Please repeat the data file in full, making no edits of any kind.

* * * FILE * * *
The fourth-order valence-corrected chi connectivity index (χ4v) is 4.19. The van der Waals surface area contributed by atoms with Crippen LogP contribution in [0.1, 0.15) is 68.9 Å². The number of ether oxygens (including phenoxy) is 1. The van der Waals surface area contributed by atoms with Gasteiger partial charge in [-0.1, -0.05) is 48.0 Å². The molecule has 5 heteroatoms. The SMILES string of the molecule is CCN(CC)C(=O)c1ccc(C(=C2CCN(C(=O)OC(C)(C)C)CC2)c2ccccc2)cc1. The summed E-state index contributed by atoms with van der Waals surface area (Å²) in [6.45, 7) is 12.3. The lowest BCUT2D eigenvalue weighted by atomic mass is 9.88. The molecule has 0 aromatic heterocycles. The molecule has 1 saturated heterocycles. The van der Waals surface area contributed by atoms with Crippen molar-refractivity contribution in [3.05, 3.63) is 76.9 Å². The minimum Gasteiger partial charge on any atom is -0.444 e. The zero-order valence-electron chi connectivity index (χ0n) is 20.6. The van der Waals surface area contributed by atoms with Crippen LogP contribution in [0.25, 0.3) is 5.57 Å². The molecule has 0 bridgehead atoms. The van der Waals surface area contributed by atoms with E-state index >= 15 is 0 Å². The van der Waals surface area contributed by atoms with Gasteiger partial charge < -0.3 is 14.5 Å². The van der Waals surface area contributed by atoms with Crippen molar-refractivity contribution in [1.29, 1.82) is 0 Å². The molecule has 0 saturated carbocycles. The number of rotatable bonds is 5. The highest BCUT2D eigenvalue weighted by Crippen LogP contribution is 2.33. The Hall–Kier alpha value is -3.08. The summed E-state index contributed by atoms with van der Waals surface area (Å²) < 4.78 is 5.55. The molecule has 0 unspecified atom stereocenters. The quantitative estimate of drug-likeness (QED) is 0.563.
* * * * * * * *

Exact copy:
The fourth-order valence-corrected chi connectivity index (χ4v) is 4.19. The van der Waals surface area contributed by atoms with Crippen LogP contribution in [0.1, 0.15) is 68.9 Å². The number of ether oxygens (including phenoxy) is 1. The van der Waals surface area contributed by atoms with Gasteiger partial charge in [-0.1, -0.05) is 48.0 Å². The molecule has 5 heteroatoms. The SMILES string of the molecule is CCN(CC)C(=O)c1ccc(C(=C2CCN(C(=O)OC(C)(C)C)CC2)c2ccccc2)cc1. The summed E-state index contributed by atoms with van der Waals surface area (Å²) in [6.45, 7) is 12.3. The lowest BCUT2D eigenvalue weighted by atomic mass is 9.88. The molecule has 0 aromatic heterocycles. The molecule has 1 saturated heterocycles. The van der Waals surface area contributed by atoms with Crippen molar-refractivity contribution in [3.05, 3.63) is 76.9 Å². The minimum Gasteiger partial charge on any atom is -0.444 e. The zero-order valence-electron chi connectivity index (χ0n) is 20.6. The van der Waals surface area contributed by atoms with Crippen LogP contribution in [0.25, 0.3) is 5.57 Å². The molecule has 0 bridgehead atoms. The van der Waals surface area contributed by atoms with E-state index >= 15 is 0 Å². The van der Waals surface area contributed by atoms with Gasteiger partial charge < -0.3 is 14.5 Å². The van der Waals surface area contributed by atoms with Crippen molar-refractivity contribution in [1.29, 1.82) is 0 Å². The molecule has 0 saturated carbocycles. The number of rotatable bonds is 5. The highest BCUT2D eigenvalue weighted by Crippen LogP contribution is 2.33. The Hall–Kier alpha value is -3.08. The summed E-state index contributed by atoms with van der Waals surface area (Å²) < 4.78 is 5.55. The molecule has 0 unspecified atom stereocenters. The quantitative estimate of drug-likeness (QED) is 0.563.